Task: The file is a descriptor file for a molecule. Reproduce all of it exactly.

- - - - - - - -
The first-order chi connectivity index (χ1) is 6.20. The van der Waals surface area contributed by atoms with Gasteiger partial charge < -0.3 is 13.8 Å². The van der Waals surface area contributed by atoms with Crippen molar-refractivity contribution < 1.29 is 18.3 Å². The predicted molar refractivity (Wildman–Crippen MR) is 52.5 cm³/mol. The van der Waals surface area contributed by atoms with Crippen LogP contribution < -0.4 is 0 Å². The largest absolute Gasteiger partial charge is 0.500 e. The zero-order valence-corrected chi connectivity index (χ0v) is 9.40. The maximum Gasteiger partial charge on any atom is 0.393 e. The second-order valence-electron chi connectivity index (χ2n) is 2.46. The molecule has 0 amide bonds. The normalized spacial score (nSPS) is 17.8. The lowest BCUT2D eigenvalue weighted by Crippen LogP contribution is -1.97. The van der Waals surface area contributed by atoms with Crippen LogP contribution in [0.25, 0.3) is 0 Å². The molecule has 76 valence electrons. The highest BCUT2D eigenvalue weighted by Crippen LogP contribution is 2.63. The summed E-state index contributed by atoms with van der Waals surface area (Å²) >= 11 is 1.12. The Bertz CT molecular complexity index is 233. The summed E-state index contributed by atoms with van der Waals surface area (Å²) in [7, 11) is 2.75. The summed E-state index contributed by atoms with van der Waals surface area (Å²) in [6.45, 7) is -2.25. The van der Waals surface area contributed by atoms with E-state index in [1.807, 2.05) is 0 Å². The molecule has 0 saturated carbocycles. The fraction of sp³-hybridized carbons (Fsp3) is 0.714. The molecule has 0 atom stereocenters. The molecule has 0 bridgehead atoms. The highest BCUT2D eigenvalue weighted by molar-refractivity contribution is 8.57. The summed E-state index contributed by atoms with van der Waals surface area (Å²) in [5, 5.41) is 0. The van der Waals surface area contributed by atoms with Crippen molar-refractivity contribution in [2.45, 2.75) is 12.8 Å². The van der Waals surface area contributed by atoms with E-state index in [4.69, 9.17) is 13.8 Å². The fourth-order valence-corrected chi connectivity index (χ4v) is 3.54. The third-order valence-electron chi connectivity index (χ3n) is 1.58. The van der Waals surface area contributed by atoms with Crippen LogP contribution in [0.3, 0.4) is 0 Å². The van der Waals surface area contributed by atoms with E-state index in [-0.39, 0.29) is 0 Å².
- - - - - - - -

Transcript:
The first-order chi connectivity index (χ1) is 6.20. The van der Waals surface area contributed by atoms with Gasteiger partial charge < -0.3 is 13.8 Å². The van der Waals surface area contributed by atoms with Crippen molar-refractivity contribution < 1.29 is 18.3 Å². The predicted molar refractivity (Wildman–Crippen MR) is 52.5 cm³/mol. The van der Waals surface area contributed by atoms with Crippen LogP contribution < -0.4 is 0 Å². The largest absolute Gasteiger partial charge is 0.500 e. The zero-order valence-corrected chi connectivity index (χ0v) is 9.40. The maximum Gasteiger partial charge on any atom is 0.393 e. The second-order valence-electron chi connectivity index (χ2n) is 2.46. The molecule has 0 amide bonds. The normalized spacial score (nSPS) is 17.8. The lowest BCUT2D eigenvalue weighted by Crippen LogP contribution is -1.97. The van der Waals surface area contributed by atoms with Crippen LogP contribution in [0.25, 0.3) is 0 Å². The molecule has 76 valence electrons. The highest BCUT2D eigenvalue weighted by Crippen LogP contribution is 2.63. The summed E-state index contributed by atoms with van der Waals surface area (Å²) >= 11 is 1.12. The Bertz CT molecular complexity index is 233. The summed E-state index contributed by atoms with van der Waals surface area (Å²) in [7, 11) is 2.75. The summed E-state index contributed by atoms with van der Waals surface area (Å²) in [6.45, 7) is -2.25. The van der Waals surface area contributed by atoms with E-state index in [1.807, 2.05) is 0 Å². The molecule has 0 saturated carbocycles. The fraction of sp³-hybridized carbons (Fsp3) is 0.714. The molecule has 0 atom stereocenters. The molecule has 0 bridgehead atoms. The highest BCUT2D eigenvalue weighted by molar-refractivity contribution is 8.57. The summed E-state index contributed by atoms with van der Waals surface area (Å²) in [5, 5.41) is 0. The van der Waals surface area contributed by atoms with Crippen molar-refractivity contribution in [2.45, 2.75) is 12.8 Å². The van der Waals surface area contributed by atoms with E-state index in [4.69, 9.17) is 13.8 Å². The fourth-order valence-corrected chi connectivity index (χ4v) is 3.54. The third-order valence-electron chi connectivity index (χ3n) is 1.58. The van der Waals surface area contributed by atoms with Crippen LogP contribution in [0.3, 0.4) is 0 Å². The van der Waals surface area contributed by atoms with E-state index in [-0.39, 0.29) is 0 Å².